Leading from the top

James tells us that the biggest things employers can do to help their staff open up about mental health and alleviate any stigmas within the company is to lead from the top, where business leaders take an active interest in the subject of mental health and even publicly open up themselves. The best example of this he’s seen, is within the fintech sector, and is Transferwise, where CEO Taavet showed a public interest on stage at an event. “That sends such a huge message, that this CEO, leader, in your business, thinks not only is it important for himself, but actually, it's important that everyone in the business takes care of it.” He says this is a hugely positive message for when these companies are also hiring, as it shows that employees are valued for their talent but also looked after when they’re not in a good place too. “In tech, and maybe in fintech, it's an extremely competitive industry, for talent, if you're looking to recruit and retain the best technical talent, then showing to potential candidates, or hires, that, 'Look, we care about you, your mental health is welcome here, as well as all the other amazing perks that we have,' I think that sends a really, really strong message.”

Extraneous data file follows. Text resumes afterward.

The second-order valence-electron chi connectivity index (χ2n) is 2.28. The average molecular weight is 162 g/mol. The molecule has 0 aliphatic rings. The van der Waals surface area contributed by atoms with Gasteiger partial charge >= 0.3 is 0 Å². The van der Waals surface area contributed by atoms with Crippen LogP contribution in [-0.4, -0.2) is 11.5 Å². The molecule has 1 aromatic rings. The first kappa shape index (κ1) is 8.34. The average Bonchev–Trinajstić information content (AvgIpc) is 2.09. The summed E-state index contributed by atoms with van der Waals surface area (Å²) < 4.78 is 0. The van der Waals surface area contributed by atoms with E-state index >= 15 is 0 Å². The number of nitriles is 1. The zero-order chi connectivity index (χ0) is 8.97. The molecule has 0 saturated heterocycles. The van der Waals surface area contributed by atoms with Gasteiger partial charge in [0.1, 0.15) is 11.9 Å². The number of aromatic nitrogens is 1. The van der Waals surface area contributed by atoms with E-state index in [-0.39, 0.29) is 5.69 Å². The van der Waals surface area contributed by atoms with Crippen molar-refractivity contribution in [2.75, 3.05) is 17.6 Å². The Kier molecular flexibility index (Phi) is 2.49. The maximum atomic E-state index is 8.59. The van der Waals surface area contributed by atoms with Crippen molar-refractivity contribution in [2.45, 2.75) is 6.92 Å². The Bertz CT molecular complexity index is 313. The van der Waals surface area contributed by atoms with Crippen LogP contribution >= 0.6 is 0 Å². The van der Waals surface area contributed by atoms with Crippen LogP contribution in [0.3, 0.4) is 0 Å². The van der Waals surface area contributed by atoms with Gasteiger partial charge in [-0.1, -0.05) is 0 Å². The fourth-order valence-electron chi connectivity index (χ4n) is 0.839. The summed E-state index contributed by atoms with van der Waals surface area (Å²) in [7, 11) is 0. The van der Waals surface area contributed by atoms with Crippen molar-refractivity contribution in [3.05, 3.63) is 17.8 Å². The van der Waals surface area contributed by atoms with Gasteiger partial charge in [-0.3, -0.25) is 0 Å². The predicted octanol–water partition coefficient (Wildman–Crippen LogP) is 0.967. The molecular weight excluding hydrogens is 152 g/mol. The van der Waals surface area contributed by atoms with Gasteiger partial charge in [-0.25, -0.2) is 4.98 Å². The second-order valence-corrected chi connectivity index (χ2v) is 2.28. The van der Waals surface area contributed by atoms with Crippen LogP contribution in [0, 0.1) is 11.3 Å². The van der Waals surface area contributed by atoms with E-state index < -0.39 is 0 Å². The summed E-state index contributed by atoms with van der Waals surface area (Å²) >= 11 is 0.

"Showing to potential candidates that, 'we care about you, your mental health is welcome here' I think that sends a really, really strong message.” - James Routledge

Mental health and financial health

Turning neatly into the subject of financial services, Jo Ann Barefoot makes the hugely valid point that there is a strong connection between mental health, actual health and finances. This is supported by Nick Cook who says that in a piece of research conducted by a partner of the FCA, of those surveyed 70% said that any difficulties with their mental health had led to a deterioration in their financial position, and similarly in the reverse, their worsening financial position had, for over 80% of them, made them more strained, mentally. In essence, mental health problems tend to make people either over-spend or lose control of their finances, and likewise if their finances take a dip there is often a corresponding dip in their mental health, through stress or anxiety caused by it.